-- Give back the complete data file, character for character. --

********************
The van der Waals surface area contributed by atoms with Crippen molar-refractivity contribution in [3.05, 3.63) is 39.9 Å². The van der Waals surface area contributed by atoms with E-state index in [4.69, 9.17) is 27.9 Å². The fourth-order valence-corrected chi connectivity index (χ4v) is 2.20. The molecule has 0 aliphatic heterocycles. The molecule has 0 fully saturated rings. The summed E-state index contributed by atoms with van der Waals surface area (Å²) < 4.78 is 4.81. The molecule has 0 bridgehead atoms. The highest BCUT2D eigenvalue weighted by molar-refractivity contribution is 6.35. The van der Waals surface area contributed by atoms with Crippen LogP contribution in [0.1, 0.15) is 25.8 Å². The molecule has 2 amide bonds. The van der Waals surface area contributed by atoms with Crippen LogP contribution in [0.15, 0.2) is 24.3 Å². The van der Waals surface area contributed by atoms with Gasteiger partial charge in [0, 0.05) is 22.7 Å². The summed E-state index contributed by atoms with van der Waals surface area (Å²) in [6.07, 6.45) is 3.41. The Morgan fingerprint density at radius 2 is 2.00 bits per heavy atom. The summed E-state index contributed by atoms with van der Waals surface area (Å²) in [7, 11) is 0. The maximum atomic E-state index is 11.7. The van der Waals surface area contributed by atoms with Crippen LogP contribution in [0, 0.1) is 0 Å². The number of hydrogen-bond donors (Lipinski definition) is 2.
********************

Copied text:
The van der Waals surface area contributed by atoms with Crippen molar-refractivity contribution in [3.05, 3.63) is 39.9 Å². The van der Waals surface area contributed by atoms with E-state index in [4.69, 9.17) is 27.9 Å². The fourth-order valence-corrected chi connectivity index (χ4v) is 2.20. The molecule has 0 aliphatic heterocycles. The molecule has 0 fully saturated rings. The summed E-state index contributed by atoms with van der Waals surface area (Å²) < 4.78 is 4.81. The molecule has 0 bridgehead atoms. The highest BCUT2D eigenvalue weighted by molar-refractivity contribution is 6.35. The van der Waals surface area contributed by atoms with Crippen LogP contribution in [0.1, 0.15) is 25.8 Å². The molecule has 2 amide bonds. The van der Waals surface area contributed by atoms with Crippen LogP contribution in [0.15, 0.2) is 24.3 Å². The van der Waals surface area contributed by atoms with Gasteiger partial charge in [0, 0.05) is 22.7 Å². The summed E-state index contributed by atoms with van der Waals surface area (Å²) in [6.07, 6.45) is 3.41. The Morgan fingerprint density at radius 2 is 2.00 bits per heavy atom. The summed E-state index contributed by atoms with van der Waals surface area (Å²) in [7, 11) is 0. The maximum atomic E-state index is 11.7. The van der Waals surface area contributed by atoms with Crippen LogP contribution in [0, 0.1) is 0 Å². The number of hydrogen-bond donors (Lipinski definition) is 2.